Monday , September 21 2020

Still Broadcasting

Loathsome Iraqi TV was not attacked until yesterday – here’s why:

    in this conflict the first strikes against Iraq’s television did not occur until early Wednesday, almost one week into the war and even then forced only a temporary disruption in the government’s programming.

    The Bush administration’s decision not to attack Iraq’s television broadcast capabilities at the outset of this war is a telling one. It seems to reflect the calculation that Mr.. Hussein’s regime was so brittle it would quickly fall. Bush planners appear to have left television off the initial target list because they wanted to use it to administer Iraq immediately after the war and to limit the damage to civilian infrastructure.

    ….There are, in fact, two parallel battles underway. One is the intense assault American forces are mounting to set themselves up for a drive to Baghdad to overthrow the Saddam Hussein regime. The other, and equally critical, is the struggle to secure the support of Iraqi citizens. The military has a name for its campaign to win over the Iraq population It is called. “I.O” for “information operations.” The problem is that during the initial days of the war Mr. Hussein’s “I.O.” has been beating the allied “I.O.”

    Civilian policy makers in Washington seem to have assumed allied forces would be greeted by cheering Iraqis. Instead, much of Iraq has remained under the thumb of Mr. Hussein’s Special Security Organization, Baath party militia and paramilitary units like the fedayeen. There have been some disturbances in Basra but as yet no mass uprisings in the southern cities as occurred in the wake of the 1991 Gulf war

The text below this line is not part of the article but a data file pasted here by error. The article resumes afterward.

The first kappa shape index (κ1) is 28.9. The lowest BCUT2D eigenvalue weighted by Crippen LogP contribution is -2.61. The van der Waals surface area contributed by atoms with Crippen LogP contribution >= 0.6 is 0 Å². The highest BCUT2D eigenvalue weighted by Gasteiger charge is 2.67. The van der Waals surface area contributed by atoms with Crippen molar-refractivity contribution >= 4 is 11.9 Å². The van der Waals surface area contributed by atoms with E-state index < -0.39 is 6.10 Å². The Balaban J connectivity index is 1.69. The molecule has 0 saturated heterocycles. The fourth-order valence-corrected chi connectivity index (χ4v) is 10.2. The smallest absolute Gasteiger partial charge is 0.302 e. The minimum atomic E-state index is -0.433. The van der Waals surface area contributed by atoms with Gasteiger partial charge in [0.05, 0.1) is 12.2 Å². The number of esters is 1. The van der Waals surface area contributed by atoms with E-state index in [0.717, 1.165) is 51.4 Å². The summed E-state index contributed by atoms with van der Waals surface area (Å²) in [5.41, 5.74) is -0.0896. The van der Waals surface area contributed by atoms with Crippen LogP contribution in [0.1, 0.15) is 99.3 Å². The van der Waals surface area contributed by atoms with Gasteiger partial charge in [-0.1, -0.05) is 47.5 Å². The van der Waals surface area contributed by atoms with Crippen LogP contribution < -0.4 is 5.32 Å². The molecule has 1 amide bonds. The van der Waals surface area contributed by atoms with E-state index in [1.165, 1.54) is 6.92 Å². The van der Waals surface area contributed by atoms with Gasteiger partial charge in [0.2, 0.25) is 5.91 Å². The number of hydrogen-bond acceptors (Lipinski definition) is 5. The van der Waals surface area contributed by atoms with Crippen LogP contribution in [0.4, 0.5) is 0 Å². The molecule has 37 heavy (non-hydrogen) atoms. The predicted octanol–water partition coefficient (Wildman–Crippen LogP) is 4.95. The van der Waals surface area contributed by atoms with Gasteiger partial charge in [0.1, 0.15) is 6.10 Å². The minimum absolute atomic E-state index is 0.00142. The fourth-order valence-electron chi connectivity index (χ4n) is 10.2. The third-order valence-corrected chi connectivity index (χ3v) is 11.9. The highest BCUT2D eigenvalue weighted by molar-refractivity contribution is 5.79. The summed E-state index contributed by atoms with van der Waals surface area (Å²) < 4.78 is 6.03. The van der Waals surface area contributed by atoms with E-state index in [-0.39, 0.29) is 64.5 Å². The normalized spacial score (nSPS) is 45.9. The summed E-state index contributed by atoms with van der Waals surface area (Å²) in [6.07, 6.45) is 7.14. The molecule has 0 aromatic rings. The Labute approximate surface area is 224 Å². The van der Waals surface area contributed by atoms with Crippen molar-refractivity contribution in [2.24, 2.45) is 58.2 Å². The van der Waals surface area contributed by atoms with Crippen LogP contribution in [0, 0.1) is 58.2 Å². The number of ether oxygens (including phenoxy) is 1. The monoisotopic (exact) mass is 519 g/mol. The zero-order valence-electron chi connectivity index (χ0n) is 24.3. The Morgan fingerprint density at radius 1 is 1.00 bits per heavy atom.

There are several reasons for this turn of events.

    ….A third factor, however, was the Bush administration’s decision to leave Iraqi television on the air during the first days of the war. That enabled the regime to get out its message: that Saddam Hussein is in control and defending the people of Iraq against a foreign invader. A telling example occurred this week when Iraqi television portrayed the downing of a United States Army Apache helicopter late Sunday as a valiant defense by Iraqi farmers. In fact, Iraq cleverly used a fusillade of small arms fire to defend against the “deep attack” by the helicopters and will force the Army to rethink its approach. But it was hardly a defensive effort by a group of farmers.

    ….There may have been some justification in holding off on attacking the television for a day or so to see if Mr. Hussein was still alive or had been killed in the initial cruise missile strike that opened the war. But the wait dragged on. The Tomahawk strikes against Iraq’s television station was a belated effort to stop Mr. Hussein from sending out a competing message.

    The medium is the message. And during the early days of the war that medium has been used by Mr. Hussein to send a message to many Iraqis that their absolute ruler is still in charge. [NY Times]

About Eric Olsen

Career media professional and serial entrepreneur Eric Olsen flung himself into the paranormal world in 2012, creating the America's Most Haunted brand and co-authoring the award-winning America's Most Haunted book, published by Berkley/Penguin in Sept, 2014. Olsen is co-host of the nationally syndicated broadcast and Internet radio talk show After Hours AM; his entertaining and informative America's Most Haunted website and social media outlets are must-reads: [email protected], Facebook.com/amhaunted, Pinterest America's Most Haunted. Olsen is also guitarist/singer for popular and wildly eclectic Cleveland cover band The Props.

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